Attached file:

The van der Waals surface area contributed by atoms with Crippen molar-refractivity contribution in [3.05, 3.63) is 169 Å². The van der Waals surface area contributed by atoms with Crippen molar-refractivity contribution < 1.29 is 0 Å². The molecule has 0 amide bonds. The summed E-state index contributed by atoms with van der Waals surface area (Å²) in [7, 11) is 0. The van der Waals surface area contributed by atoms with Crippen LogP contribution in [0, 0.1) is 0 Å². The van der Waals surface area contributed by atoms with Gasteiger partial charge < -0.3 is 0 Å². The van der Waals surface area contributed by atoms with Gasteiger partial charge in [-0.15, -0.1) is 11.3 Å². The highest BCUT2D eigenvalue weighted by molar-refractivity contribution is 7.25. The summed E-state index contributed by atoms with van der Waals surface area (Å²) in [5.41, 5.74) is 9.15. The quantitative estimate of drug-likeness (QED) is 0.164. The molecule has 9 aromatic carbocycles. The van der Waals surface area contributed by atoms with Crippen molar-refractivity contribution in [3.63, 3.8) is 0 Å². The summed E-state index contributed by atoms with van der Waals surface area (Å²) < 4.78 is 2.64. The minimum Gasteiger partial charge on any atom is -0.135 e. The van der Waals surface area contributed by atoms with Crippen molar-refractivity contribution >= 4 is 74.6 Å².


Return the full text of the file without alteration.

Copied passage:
The van der Waals surface area contributed by atoms with Crippen molar-refractivity contribution in [3.05, 3.63) is 169 Å². The van der Waals surface area contributed by atoms with Crippen molar-refractivity contribution < 1.29 is 0 Å². The molecule has 0 amide bonds. The summed E-state index contributed by atoms with van der Waals surface area (Å²) in [7, 11) is 0. The van der Waals surface area contributed by atoms with Crippen LogP contribution in [0, 0.1) is 0 Å². The van der Waals surface area contributed by atoms with Gasteiger partial charge < -0.3 is 0 Å². The van der Waals surface area contributed by atoms with Gasteiger partial charge in [-0.15, -0.1) is 11.3 Å². The highest BCUT2D eigenvalue weighted by molar-refractivity contribution is 7.25. The summed E-state index contributed by atoms with van der Waals surface area (Å²) in [5.41, 5.74) is 9.15. The quantitative estimate of drug-likeness (QED) is 0.164. The molecule has 9 aromatic carbocycles. The van der Waals surface area contributed by atoms with Crippen molar-refractivity contribution in [3.63, 3.8) is 0 Å². The summed E-state index contributed by atoms with van der Waals surface area (Å²) < 4.78 is 2.64. The minimum Gasteiger partial charge on any atom is -0.135 e. The van der Waals surface area contributed by atoms with Crippen molar-refractivity contribution >= 4 is 74.6 Å².